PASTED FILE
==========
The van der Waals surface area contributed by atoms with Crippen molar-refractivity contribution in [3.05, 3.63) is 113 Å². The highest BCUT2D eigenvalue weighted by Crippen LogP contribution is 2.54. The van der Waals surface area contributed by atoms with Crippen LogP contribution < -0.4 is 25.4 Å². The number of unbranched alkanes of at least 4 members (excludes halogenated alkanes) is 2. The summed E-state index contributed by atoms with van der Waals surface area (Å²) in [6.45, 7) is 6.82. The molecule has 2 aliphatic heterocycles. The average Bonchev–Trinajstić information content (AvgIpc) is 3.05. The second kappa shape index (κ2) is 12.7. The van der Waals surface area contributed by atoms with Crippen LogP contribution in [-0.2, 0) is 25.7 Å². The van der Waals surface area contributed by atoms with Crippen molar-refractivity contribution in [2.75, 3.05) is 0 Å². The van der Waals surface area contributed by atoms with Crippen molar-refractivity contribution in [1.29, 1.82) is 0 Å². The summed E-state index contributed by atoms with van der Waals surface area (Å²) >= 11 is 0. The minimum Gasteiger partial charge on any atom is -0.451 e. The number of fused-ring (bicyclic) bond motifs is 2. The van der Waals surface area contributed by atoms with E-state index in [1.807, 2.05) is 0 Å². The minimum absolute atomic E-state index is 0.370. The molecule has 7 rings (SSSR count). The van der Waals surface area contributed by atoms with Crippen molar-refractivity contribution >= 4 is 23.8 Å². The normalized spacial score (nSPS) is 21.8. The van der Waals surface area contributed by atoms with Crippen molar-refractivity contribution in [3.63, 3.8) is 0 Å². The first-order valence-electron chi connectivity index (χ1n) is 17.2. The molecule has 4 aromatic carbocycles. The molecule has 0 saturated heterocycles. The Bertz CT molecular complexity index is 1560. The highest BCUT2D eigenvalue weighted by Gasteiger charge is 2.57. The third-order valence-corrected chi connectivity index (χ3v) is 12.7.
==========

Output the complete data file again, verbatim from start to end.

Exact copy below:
The van der Waals surface area contributed by atoms with Crippen molar-refractivity contribution in [3.05, 3.63) is 113 Å². The highest BCUT2D eigenvalue weighted by Crippen LogP contribution is 2.54. The van der Waals surface area contributed by atoms with Crippen LogP contribution < -0.4 is 25.4 Å². The number of unbranched alkanes of at least 4 members (excludes halogenated alkanes) is 2. The summed E-state index contributed by atoms with van der Waals surface area (Å²) in [6.45, 7) is 6.82. The molecule has 2 aliphatic heterocycles. The average Bonchev–Trinajstić information content (AvgIpc) is 3.05. The second kappa shape index (κ2) is 12.7. The van der Waals surface area contributed by atoms with Crippen LogP contribution in [-0.2, 0) is 25.7 Å². The van der Waals surface area contributed by atoms with Crippen molar-refractivity contribution in [2.75, 3.05) is 0 Å². The van der Waals surface area contributed by atoms with Crippen molar-refractivity contribution in [1.29, 1.82) is 0 Å². The summed E-state index contributed by atoms with van der Waals surface area (Å²) >= 11 is 0. The minimum Gasteiger partial charge on any atom is -0.451 e. The number of fused-ring (bicyclic) bond motifs is 2. The van der Waals surface area contributed by atoms with E-state index in [1.807, 2.05) is 0 Å². The minimum absolute atomic E-state index is 0.370. The molecule has 7 rings (SSSR count). The van der Waals surface area contributed by atoms with Crippen molar-refractivity contribution >= 4 is 23.8 Å². The normalized spacial score (nSPS) is 21.8. The van der Waals surface area contributed by atoms with Crippen molar-refractivity contribution in [3.63, 3.8) is 0 Å². The first-order valence-electron chi connectivity index (χ1n) is 17.2. The molecule has 4 aromatic carbocycles. The molecule has 0 saturated heterocycles. The Bertz CT molecular complexity index is 1560. The highest BCUT2D eigenvalue weighted by Gasteiger charge is 2.57. The third-order valence-corrected chi connectivity index (χ3v) is 12.7.